We all have guilty pleasures. Chocolate. Eurovision. Everything on Netflix. It’s what leads to fandom - and it’s what gives people who work with building brands, products and services the chance to do what they love. At Observify HQ, one of our big loves is gaming.
So much so that our devs used their mad skills to build a special data visualisation page just for one of their faves. The game in question? Actually, it was an event - the Overwatch World Cup, which brought out the big guns at BlizzCon 2016. It’s always fascinating exploring how business intelligence and brand fit together, but let’s go with a gaming example while we’re here (we’ll try to make it relatable, we promise).
Take Battlefield 1. The current golden child of Electronic Arts/EA Dice, a simple scan of Wikipedia describes it as “the fifteenth installment in the Battlefield series, and the first main entry in the series since Battlefield 4.” Then what was the point of branding it with a “1” when there were 14 before it?!, you might ask. Well, you’d be right. Good question - add a bit of mystery, start the conversation. Which brings us to the fandom part (i.e. the conversation analytics that give you invaluable, business-critical information).
Analysing 10K worth of mentions before, after and during Battlefield 1’s release on October 21, 2016, Observify honed in the single player element of the game. As with fans of many industries, gamers often take to online communities to nut out the intricacies of a pending release. The fact that Reddit was the largest source (40% of BF1 conversation) says much - for most brands tracked by our platform, gaming or otherwise, Twitter and Instagram usually win.
Go for the big picture
There’s always a devil (or two) in the details, but never neglect to zoom out. How else will you see everything in context?
Looking at Battlefield 1, key topics picked up by our monitors revealed a focus on technicalities. Fan chatter anticipated lag time following netcode issues with past releases (“EA should be on top of this after all the netcode issues with Battlefield 4”). Post launch, the community had for the most part accepted that lag is an occupational hazard (“DICE made a [sic] amazing job working together with the community in the BF4 CTE, where the Netcode was fixed to the best possible state. Lag issues aren't avoidable completely in a MP game… So for the fact that all these factors are in place, THE GAME IS RUNNING INCREDIBLE [sic] WELL.”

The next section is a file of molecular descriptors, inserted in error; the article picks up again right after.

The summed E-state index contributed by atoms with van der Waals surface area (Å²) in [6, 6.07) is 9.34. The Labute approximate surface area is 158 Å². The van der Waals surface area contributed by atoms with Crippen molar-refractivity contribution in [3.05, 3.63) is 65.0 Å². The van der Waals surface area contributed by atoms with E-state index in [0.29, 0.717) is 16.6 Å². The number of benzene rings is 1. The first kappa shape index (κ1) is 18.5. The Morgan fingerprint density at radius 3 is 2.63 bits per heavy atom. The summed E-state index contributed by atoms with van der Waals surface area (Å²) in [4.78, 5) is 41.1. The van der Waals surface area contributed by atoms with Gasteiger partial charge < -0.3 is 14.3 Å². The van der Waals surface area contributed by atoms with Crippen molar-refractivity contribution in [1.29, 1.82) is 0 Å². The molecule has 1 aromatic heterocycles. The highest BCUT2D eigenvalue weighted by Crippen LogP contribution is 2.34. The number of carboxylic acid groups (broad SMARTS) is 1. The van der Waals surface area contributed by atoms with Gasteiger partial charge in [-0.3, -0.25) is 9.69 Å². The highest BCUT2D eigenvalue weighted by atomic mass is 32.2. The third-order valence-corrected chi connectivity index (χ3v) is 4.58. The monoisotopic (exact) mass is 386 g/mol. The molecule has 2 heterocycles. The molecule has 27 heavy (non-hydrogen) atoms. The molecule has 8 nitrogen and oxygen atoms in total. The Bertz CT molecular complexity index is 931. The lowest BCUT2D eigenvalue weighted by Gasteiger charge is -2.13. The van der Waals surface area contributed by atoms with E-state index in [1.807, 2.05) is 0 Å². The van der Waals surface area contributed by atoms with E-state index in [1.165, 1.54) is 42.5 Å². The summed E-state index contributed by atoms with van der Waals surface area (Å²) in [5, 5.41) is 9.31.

Another discussion point, the newly introduced Battlefield Companion app, was fairly well-received overall. Enhancing its predecessor, the Battlelog Mobile App, it was often met with player confusion. The conversation here, however, was a positive space where people gave advice and explanations.
Engage your community
Be sure that you’re on top of talking points. Your community is a goldmine where feedback is concerned - and users tend to let loose behind the veil of anonymity.
Single Player mode became a major subject among the BF1 community, particularly on forums. 6 in 10 mentions on this topic were positive in sentiment, which is even more significant when considering that the majority of fans have historically rubbished previous story modes.
The World War I setting was the centrepiece of the game design, and EA Dice’s blood, sweat and tears did not go unnoticed. User commentary ranged from praising how the look and feel of the game created an unparalleled experience - to nitpicking nuances (“EA is wrong - that would not have been considered a melee weapon in the First World War!”).
Even more telling are insights that shed light on user behaviour and churn; how does BF1’s Single Player mode compare to other games? Which issues are deal breakers? For example, discussing the game Titanfall, BF1 fan JusticeforPluto writes, “I like this better than CoD, and that's no small feat. Quickly becoming my go to FPS OVER BF1, which amazes me.”
Take the good with the bad - and build
Monitoring the conversation around your product, brand and service clearly helps to refine your use case faster than day parting and surveys. It’s a direct line to your customers and users - how they engage with you, what they feel, when they feel it, and more. Most importantly, it’s taken straight from the horse’s mouth.
- Analyse the major issues in your community - look for trends
- Engage users who offer critiques - don’t ignore ‘negative’ conversation
- Acknowledge praise from fans - celebrate what’s working
- Develop this user feedback into relevant, genuine content and stories - let your fans know that you listen
Whether you’re in eSports, software-as-a-service, run your own dining franchise or produce bespoke pet food solutions, knowing the tone of your fans’ conversations is key. If you’re not doing so already, it’s time to play around with social and web monitoring. It only helps you see your pride and joy with fresh eyes, and when is that ever a bad thing?